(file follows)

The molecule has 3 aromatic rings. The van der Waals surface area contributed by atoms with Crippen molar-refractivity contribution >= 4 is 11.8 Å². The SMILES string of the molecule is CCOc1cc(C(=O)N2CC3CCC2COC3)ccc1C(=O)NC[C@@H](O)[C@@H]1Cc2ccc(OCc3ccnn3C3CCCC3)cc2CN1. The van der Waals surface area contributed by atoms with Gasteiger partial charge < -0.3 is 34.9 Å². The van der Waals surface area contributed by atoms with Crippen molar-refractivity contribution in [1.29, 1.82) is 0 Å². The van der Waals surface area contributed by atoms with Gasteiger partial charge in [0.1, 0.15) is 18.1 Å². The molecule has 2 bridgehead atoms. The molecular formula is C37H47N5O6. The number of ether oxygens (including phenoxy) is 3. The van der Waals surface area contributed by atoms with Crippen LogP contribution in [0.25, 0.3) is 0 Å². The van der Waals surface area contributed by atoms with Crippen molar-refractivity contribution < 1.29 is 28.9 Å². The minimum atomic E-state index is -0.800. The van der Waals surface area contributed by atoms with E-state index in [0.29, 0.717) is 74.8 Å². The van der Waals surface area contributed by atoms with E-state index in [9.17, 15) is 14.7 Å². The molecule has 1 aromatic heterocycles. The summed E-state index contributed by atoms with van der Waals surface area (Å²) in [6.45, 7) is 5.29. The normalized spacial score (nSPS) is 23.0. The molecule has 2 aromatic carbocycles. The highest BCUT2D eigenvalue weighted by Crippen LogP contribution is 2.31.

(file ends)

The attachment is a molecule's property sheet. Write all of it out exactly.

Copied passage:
The molecule has 3 aromatic rings. The van der Waals surface area contributed by atoms with Crippen molar-refractivity contribution >= 4 is 11.8 Å². The SMILES string of the molecule is CCOc1cc(C(=O)N2CC3CCC2COC3)ccc1C(=O)NC[C@@H](O)[C@@H]1Cc2ccc(OCc3ccnn3C3CCCC3)cc2CN1. The van der Waals surface area contributed by atoms with Gasteiger partial charge < -0.3 is 34.9 Å². The van der Waals surface area contributed by atoms with Crippen molar-refractivity contribution in [1.29, 1.82) is 0 Å². The van der Waals surface area contributed by atoms with Gasteiger partial charge in [0.1, 0.15) is 18.1 Å². The molecule has 2 bridgehead atoms. The molecular formula is C37H47N5O6. The number of ether oxygens (including phenoxy) is 3. The van der Waals surface area contributed by atoms with Crippen LogP contribution in [0.25, 0.3) is 0 Å². The van der Waals surface area contributed by atoms with Crippen molar-refractivity contribution < 1.29 is 28.9 Å². The minimum atomic E-state index is -0.800. The van der Waals surface area contributed by atoms with E-state index in [0.29, 0.717) is 74.8 Å². The van der Waals surface area contributed by atoms with E-state index in [9.17, 15) is 14.7 Å². The molecule has 1 aromatic heterocycles. The summed E-state index contributed by atoms with van der Waals surface area (Å²) in [6.45, 7) is 5.29. The normalized spacial score (nSPS) is 23.0. The molecule has 2 aromatic carbocycles. The highest BCUT2D eigenvalue weighted by Crippen LogP contribution is 2.31.